Personal epistemologies & student engagement in Active Blended Learning [ABL]

  • Elizabeth Palmer (Author)
  • Sylvie Lomer (Author)
  • Ivelina Bashliyska (Author)

Activity: Academic Talks or PresentationsOral presentationResearch

Description

The paradigm of learner-centered education is now well established at the heart of educational design and practice in British higher education (Reigeluth et al., 2016). This approach characterises the learner as ‘active’ in the learning process, as self-regulating and as their own teacher and teacher of others, for example through peer instruction. Similarly, ‘active learning’ positions the student as active agent, not passive recipient (Reece & Walker, 2007, p.3), engaged in the construction of knowledge within individual and social frameworks. With the increase in educational technology, higher education is also incorporating digital, online modes of teaching and learning as a complement to traditional face-to-face modes in blended learning approaches. Blended learning thus seeks to establish a learning community which operates synchronously and asynchronously across both virtual and physical environments (Alammary et al, 2014; Buckley, et al, 2010; Wu, et al., 2010). In principle, ‘blended’ learning encompasses the values of learner-centred and active learning pedagogies. The learner-centred active, blended learning paradigm assumes students are motivated, engaged, capable of independent learning, and agentic. The locus of control has theoretically shifted from tutor to learner, however, in practice, higher education students may have neither compatible epistemological beliefs, nor the requisite capacities or desire to study in this way (Pokorny & Pokorny, 2005; Orton‐Johnson, 2009; Henrie, et al., 2015; Powell et al., 2015). This paper reports on a qualitative research project undertaken at the University of Northampton which is moving towards an entirely Active Blended Learning [ABL] based curriculum. The project originally intended to explore why patterns of student engagement in ABL were variable across the institution. We established focus groups across the institution and to date have over 200 participants in multiple subject areas. Thematic analysis of results indicates that, aside from well-established practical factors such as access, technological proficiency, and communication, underpinning concepts of knowledge, teaching and learning played important roles in engagement. Students protested vociferously about expectations of independent learning, considered online tasks not to be ‘proper learning‘, viewed teachers setting online tasks as lazy, and demonstrated a reified view of knowledge as transferable directly from staff to students. This presentation will problematise these views and examine ways forward for institutions and teaching staff to shift epistemic beliefs and models of teaching and learning, as a fundamental component of pedagogic innovation.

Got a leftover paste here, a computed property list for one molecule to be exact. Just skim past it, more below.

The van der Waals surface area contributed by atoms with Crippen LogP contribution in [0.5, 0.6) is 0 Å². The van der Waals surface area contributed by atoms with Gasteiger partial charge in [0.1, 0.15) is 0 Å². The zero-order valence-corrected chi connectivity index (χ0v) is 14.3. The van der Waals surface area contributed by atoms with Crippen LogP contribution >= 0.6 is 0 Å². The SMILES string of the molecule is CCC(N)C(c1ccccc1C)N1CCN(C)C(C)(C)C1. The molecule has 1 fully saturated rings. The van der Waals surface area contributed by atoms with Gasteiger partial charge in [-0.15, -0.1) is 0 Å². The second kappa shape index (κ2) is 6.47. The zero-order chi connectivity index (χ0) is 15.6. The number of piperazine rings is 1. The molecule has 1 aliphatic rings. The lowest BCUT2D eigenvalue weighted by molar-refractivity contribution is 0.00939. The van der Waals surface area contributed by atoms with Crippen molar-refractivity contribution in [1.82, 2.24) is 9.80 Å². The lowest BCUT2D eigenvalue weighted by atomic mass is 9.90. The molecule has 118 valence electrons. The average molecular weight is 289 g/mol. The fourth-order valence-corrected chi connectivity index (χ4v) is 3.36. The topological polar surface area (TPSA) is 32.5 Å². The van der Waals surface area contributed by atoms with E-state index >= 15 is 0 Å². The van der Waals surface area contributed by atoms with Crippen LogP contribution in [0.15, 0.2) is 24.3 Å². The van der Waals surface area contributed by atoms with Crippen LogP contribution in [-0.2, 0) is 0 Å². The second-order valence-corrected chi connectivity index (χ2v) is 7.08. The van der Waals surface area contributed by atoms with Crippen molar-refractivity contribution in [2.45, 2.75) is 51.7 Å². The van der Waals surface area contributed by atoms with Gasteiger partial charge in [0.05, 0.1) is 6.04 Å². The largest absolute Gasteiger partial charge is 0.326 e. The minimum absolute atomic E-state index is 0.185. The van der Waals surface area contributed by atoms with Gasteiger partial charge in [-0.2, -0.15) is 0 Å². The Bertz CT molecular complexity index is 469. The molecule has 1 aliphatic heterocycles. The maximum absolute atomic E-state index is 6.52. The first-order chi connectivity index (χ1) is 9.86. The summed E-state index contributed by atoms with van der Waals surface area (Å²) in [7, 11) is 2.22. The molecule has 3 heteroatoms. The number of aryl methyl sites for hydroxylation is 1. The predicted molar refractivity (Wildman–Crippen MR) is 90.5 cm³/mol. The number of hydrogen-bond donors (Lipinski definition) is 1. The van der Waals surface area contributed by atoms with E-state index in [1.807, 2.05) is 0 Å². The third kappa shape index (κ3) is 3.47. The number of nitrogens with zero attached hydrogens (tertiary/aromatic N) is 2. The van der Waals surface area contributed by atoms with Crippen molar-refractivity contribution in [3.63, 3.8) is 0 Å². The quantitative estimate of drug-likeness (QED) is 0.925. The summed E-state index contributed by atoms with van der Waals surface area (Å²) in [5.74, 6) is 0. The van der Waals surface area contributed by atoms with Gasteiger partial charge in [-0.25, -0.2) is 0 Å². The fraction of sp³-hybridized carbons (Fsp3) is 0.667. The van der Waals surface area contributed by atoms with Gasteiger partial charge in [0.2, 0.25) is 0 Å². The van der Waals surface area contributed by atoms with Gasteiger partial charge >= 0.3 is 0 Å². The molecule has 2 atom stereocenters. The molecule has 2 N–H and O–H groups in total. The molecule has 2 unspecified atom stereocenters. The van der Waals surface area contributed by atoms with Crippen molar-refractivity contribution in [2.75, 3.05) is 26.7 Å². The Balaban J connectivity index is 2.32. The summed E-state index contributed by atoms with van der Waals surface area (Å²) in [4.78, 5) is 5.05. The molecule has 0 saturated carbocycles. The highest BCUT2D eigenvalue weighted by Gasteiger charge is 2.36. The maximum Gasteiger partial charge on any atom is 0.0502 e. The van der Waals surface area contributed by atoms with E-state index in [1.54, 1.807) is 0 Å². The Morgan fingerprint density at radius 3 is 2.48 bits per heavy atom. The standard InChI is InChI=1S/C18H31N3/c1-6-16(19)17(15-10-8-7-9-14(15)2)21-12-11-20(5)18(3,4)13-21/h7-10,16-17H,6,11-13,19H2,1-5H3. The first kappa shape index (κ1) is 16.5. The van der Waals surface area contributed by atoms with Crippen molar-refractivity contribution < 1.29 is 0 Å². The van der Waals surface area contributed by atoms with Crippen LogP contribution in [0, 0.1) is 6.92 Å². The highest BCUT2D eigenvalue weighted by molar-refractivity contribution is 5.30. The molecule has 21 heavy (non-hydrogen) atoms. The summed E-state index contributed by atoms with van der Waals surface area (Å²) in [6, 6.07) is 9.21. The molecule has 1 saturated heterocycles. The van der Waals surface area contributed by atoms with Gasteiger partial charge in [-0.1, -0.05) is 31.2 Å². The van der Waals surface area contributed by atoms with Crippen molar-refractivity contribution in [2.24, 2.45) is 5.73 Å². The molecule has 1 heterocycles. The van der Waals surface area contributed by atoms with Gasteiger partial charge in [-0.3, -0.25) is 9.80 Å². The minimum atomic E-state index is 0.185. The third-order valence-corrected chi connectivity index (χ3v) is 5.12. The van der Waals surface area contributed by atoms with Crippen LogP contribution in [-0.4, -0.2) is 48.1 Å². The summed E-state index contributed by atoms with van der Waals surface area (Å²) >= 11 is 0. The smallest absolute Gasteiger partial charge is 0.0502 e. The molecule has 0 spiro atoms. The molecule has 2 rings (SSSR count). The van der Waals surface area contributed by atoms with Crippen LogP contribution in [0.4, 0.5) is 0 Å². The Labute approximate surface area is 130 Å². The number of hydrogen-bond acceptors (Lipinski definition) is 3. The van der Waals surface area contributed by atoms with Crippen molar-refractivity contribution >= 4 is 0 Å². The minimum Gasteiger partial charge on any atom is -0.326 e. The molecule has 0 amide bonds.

Period5 Sep 20177 Sep 2017
Event title BERA Annual Conference (University of Surrey, 5-7 September 2017)
Event typeConference
LocationSurrey , United Kingdom
Degree of RecognitionNational

Keywords

  • Personal epistemologies
  • Student engagement
  • Active blended learning
  • HIgher education
  • Learning
  • Academic